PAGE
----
What is Alzheimer’s Disease?
Alzheimer’s disease is the most common form of dementia among older
adults. Alzheimer’s disease involves parts of the brain that control
thought, memory, and language and can seriously affect a person’s ability to
carry out daily activities. Although scientists are learning more every day,
right now, they still do not know what causes Alzheimer’s disease.
Who has Alzheimer’s Disease?
As many as 5 million Americans suffer from Alzheimer’s disease. While
younger people may get Alzheimer’s disease, it is much less common. The
disease usually begins after age 60, and risk goes up with age. About 5
percent of men and women ages 65 to 74 have Alzheimer’s disease, and nearly
half of those age 85 and older may have the disease. It is important to
note, however, that Alzheimer’s disease is not a normal part of aging.
What causes Alzheimer’s Disease?
Scientists do not yet fully understand what causes Alzheimer’s disease.
There probably is not one single cause, but several factors that affect each
person differently. Age is the most important known risk factor for
Alzheimer’s disease. The number of people with the disease doubles every 5
years beyond age 65.
Family history is another risk factor. Researchers believe that genetics
may play a role in developing Alzheimer’s disease.
Scientists still need to learn a lot more about what causes Alzheimer’s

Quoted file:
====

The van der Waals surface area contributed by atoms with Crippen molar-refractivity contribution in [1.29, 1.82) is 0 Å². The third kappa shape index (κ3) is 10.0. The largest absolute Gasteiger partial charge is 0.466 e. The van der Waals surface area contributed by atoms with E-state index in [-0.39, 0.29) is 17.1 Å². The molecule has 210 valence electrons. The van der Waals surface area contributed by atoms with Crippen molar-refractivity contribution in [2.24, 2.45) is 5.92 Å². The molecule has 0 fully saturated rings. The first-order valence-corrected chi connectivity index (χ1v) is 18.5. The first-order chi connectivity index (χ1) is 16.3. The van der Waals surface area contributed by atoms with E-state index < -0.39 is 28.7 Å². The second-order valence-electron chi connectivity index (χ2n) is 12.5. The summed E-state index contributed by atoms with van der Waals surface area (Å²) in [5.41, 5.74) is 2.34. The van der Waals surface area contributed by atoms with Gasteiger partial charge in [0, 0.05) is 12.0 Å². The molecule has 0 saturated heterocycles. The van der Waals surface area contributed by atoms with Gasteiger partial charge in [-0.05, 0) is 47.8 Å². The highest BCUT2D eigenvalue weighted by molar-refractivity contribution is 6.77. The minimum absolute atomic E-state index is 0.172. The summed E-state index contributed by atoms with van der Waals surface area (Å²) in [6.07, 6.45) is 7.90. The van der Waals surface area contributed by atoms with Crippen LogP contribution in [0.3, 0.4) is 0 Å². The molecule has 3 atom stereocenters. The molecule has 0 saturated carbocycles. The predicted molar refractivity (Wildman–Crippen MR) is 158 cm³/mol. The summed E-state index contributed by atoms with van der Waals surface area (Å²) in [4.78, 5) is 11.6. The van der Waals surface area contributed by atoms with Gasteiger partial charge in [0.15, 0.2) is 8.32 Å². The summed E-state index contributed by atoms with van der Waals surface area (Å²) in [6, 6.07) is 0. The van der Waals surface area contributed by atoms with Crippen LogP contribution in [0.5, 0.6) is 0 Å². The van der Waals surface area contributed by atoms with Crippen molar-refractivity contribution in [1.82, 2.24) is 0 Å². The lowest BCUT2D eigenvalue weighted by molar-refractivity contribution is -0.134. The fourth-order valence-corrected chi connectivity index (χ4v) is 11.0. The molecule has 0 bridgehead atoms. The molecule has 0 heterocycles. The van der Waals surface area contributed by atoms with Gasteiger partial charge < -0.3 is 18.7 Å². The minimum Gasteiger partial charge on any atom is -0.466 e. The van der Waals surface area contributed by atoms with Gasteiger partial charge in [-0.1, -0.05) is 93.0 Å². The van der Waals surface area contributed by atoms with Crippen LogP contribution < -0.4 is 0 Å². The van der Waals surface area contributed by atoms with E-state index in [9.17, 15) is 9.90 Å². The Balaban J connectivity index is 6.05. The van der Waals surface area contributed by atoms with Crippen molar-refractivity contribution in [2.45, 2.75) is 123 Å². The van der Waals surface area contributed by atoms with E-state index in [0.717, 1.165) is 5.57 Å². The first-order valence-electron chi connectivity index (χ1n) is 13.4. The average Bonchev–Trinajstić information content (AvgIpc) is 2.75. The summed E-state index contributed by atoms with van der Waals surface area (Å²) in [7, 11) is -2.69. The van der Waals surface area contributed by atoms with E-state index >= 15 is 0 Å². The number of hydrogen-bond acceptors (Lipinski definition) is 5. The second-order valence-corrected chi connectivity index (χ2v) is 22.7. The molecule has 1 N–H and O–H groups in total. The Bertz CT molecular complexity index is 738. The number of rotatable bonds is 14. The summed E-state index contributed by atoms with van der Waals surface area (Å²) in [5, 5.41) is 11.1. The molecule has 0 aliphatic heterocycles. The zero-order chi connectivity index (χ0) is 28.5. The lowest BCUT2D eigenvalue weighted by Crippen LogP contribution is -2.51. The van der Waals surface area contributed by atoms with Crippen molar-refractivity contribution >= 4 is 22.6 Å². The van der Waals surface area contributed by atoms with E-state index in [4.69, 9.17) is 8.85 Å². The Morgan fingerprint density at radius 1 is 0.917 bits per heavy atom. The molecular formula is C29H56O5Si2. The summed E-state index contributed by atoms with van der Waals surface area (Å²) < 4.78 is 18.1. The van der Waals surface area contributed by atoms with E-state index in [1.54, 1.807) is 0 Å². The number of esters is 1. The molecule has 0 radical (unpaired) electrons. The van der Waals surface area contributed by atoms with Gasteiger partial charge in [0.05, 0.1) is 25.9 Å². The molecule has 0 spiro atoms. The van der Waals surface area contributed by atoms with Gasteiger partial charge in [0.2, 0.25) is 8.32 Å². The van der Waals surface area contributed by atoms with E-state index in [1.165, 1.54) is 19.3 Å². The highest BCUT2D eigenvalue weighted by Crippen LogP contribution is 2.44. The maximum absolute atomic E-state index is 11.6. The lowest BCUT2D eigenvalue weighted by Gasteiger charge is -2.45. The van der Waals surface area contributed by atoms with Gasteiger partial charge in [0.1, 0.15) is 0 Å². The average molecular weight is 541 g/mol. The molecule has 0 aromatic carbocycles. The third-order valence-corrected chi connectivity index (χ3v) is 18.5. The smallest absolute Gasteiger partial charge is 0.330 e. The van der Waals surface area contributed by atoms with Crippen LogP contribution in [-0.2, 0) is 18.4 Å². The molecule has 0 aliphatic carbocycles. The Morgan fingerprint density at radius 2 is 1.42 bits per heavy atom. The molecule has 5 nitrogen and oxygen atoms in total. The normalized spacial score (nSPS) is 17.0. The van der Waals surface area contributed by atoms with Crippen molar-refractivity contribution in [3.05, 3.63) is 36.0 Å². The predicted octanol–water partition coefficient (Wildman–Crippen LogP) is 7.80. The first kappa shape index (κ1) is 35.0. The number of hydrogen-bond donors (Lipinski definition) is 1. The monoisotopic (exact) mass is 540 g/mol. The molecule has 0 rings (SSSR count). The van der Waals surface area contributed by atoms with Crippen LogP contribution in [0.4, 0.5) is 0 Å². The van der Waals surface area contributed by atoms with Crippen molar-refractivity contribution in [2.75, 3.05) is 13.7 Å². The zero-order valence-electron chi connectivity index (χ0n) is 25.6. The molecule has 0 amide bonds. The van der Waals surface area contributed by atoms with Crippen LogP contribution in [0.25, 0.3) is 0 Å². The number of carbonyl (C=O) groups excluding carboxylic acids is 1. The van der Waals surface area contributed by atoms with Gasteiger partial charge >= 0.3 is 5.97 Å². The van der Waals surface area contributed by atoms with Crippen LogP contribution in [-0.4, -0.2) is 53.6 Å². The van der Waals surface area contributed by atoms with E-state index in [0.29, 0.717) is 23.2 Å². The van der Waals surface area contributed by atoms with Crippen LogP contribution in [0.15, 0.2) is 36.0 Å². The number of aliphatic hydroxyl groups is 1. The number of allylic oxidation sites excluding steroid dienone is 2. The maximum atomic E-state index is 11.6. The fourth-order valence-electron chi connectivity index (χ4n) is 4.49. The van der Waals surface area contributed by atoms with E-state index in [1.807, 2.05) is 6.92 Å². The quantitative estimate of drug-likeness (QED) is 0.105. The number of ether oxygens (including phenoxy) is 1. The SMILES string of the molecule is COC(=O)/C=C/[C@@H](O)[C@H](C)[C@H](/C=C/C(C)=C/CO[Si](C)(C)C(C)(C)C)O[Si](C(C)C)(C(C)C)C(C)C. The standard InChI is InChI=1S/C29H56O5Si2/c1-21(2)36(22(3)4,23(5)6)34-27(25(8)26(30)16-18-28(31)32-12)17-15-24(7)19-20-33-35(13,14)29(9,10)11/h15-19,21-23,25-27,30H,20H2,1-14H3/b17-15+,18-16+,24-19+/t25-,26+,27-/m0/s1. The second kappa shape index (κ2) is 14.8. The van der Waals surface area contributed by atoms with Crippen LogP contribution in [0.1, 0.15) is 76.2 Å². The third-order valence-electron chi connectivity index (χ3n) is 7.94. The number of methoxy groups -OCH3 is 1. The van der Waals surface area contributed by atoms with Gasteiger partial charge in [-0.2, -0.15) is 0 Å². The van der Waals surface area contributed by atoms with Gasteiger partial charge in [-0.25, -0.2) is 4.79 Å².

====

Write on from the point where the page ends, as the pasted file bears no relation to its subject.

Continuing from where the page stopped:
disease. In addition to genetics, they are studying education, diet, and
environment to learn what role they might play in developing this disease..
Scientists are finding more and more evidence that some of the risk factors
for heart disease and stroke, such as high blood pressure, high cholesterol,
and low levels of the vitamin folate may also increase the risk of
Alzheimer’s disease. Evidence for physical mental and social activities as
protective factors against Alzheimer’s disease is also growing.
What is the burden of Alzheimer’s disease in the United States?
Alzheimer’s disease is one of the top ten leading causes of death in the
United States. Alzheimer’s disease has recently surpassed diabetes as the
6th leading cause of death among American adults. Notably, mortality rates
for Alzheimer’s disease are on the rise, unlike heart disease and cancer
death rates which are continuing to decline.
An estimated 5 million Americans have Alzheimer’s disease. This number
has doubled since 1980, and is expected to be as high as 13.4 million by
In 2005, total Medicare spending for individuals with Alzheimer’s disease
was estimated at $91 billion.
Individuals with Alzheimer’s disease make up less than 13 percent of the
Medicare population, yet they account for 34 percent of Medicare spending.*
*Reference: Urban Institute, unpublished tabulations from the 2000
Medicare Current Beneficiary Survey and Medicare Claims, 2005; published by
the Alzheimer’s Association, Alzheimer’s Disease Facts and Figures, 2007.
Where can I find more information about Alzheimer’s disease?
The National Institutes of Health
The National Library of Medicine
The Alzheimer’s Disease Education and Referral (ADEAR) Center
For additional resources on aging and cognitive health, please visit:
CDC Healthy Brain Initiative
CDC Healthy Aging Program
The National Institute on Aging
* Links to non-federal
organizations are provided solely as a service to our users. Links do not
constitute an endorsement of any organization by CDC or the federal
government, and none should be inferred. The CDC is not responsible for
the content of the individual organization Web pages found at this link.
last reviewed: September 25, 2008
Page last modified: September 25, 2008
Content source: Division of Adult
and Community Health, National Center for Chronic Disease Prevention and